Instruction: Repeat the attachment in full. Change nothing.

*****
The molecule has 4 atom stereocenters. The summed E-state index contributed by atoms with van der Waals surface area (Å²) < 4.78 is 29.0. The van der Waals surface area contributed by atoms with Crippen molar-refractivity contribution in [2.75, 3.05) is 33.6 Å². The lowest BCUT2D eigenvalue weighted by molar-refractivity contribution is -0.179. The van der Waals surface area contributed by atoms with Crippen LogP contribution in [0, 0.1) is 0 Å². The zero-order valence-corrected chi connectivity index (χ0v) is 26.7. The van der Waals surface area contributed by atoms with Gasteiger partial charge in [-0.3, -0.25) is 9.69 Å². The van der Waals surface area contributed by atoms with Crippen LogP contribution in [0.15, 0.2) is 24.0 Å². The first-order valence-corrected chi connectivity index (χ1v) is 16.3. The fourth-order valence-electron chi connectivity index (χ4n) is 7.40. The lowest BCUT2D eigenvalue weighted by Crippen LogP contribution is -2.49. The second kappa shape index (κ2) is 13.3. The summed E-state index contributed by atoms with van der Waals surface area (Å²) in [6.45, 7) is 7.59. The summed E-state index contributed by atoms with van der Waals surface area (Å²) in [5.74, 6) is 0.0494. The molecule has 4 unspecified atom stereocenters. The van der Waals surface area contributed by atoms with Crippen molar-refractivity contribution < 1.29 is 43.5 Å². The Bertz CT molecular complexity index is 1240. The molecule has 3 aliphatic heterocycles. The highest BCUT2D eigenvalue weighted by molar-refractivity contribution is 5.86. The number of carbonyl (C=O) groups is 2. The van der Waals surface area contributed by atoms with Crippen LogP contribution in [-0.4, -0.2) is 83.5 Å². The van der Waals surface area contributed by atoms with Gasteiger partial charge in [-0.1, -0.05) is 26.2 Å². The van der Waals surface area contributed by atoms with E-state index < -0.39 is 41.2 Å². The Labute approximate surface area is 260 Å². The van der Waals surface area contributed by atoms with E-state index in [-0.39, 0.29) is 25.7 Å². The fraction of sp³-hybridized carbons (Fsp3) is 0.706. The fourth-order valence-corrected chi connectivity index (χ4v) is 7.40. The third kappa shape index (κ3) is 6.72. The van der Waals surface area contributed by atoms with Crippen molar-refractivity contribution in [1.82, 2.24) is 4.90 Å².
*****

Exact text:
The molecule has 4 atom stereocenters. The summed E-state index contributed by atoms with van der Waals surface area (Å²) < 4.78 is 29.0. The van der Waals surface area contributed by atoms with Crippen molar-refractivity contribution in [2.75, 3.05) is 33.6 Å². The lowest BCUT2D eigenvalue weighted by molar-refractivity contribution is -0.179. The van der Waals surface area contributed by atoms with Crippen LogP contribution in [0, 0.1) is 0 Å². The zero-order valence-corrected chi connectivity index (χ0v) is 26.7. The van der Waals surface area contributed by atoms with Gasteiger partial charge in [-0.3, -0.25) is 9.69 Å². The van der Waals surface area contributed by atoms with Crippen LogP contribution in [0.15, 0.2) is 24.0 Å². The first-order valence-corrected chi connectivity index (χ1v) is 16.3. The fourth-order valence-electron chi connectivity index (χ4n) is 7.40. The lowest BCUT2D eigenvalue weighted by Crippen LogP contribution is -2.49. The second kappa shape index (κ2) is 13.3. The summed E-state index contributed by atoms with van der Waals surface area (Å²) in [6.45, 7) is 7.59. The summed E-state index contributed by atoms with van der Waals surface area (Å²) in [5.74, 6) is 0.0494. The molecule has 4 unspecified atom stereocenters. The van der Waals surface area contributed by atoms with Crippen molar-refractivity contribution < 1.29 is 43.5 Å². The Bertz CT molecular complexity index is 1240. The molecule has 3 aliphatic heterocycles. The highest BCUT2D eigenvalue weighted by molar-refractivity contribution is 5.86. The number of carbonyl (C=O) groups is 2. The van der Waals surface area contributed by atoms with Crippen LogP contribution in [-0.4, -0.2) is 83.5 Å². The van der Waals surface area contributed by atoms with Gasteiger partial charge in [-0.1, -0.05) is 26.2 Å². The van der Waals surface area contributed by atoms with E-state index < -0.39 is 41.2 Å². The Labute approximate surface area is 260 Å². The van der Waals surface area contributed by atoms with E-state index in [-0.39, 0.29) is 25.7 Å². The fraction of sp³-hybridized carbons (Fsp3) is 0.706. The fourth-order valence-corrected chi connectivity index (χ4v) is 7.40. The third kappa shape index (κ3) is 6.72. The van der Waals surface area contributed by atoms with Crippen molar-refractivity contribution in [1.82, 2.24) is 4.90 Å².